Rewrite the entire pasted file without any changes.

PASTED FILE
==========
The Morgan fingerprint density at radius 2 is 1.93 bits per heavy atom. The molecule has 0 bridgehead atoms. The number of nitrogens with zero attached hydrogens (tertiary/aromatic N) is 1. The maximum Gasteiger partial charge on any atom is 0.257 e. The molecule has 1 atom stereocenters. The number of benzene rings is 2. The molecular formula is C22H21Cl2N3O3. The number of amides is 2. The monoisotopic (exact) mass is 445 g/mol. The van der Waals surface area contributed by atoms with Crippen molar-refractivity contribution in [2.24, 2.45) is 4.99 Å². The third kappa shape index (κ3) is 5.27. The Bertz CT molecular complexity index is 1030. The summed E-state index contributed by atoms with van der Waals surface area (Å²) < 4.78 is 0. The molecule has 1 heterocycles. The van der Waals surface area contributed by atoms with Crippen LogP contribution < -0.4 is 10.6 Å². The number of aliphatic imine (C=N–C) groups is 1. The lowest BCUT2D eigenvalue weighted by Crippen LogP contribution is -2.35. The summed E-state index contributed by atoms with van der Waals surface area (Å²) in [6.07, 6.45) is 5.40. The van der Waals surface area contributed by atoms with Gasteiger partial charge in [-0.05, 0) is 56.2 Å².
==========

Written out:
The Morgan fingerprint density at radius 2 is 1.93 bits per heavy atom. The molecule has 0 bridgehead atoms. The number of nitrogens with zero attached hydrogens (tertiary/aromatic N) is 1. The maximum Gasteiger partial charge on any atom is 0.257 e. The molecule has 1 atom stereocenters. The number of benzene rings is 2. The molecular formula is C22H21Cl2N3O3. The number of amides is 2. The monoisotopic (exact) mass is 445 g/mol. The van der Waals surface area contributed by atoms with Crippen molar-refractivity contribution in [2.24, 2.45) is 4.99 Å². The third kappa shape index (κ3) is 5.27. The Bertz CT molecular complexity index is 1030. The summed E-state index contributed by atoms with van der Waals surface area (Å²) < 4.78 is 0. The molecule has 1 heterocycles. The van der Waals surface area contributed by atoms with Crippen LogP contribution < -0.4 is 10.6 Å². The number of aliphatic imine (C=N–C) groups is 1. The lowest BCUT2D eigenvalue weighted by Crippen LogP contribution is -2.35. The summed E-state index contributed by atoms with van der Waals surface area (Å²) in [6.07, 6.45) is 5.40. The van der Waals surface area contributed by atoms with Gasteiger partial charge in [-0.05, 0) is 56.2 Å².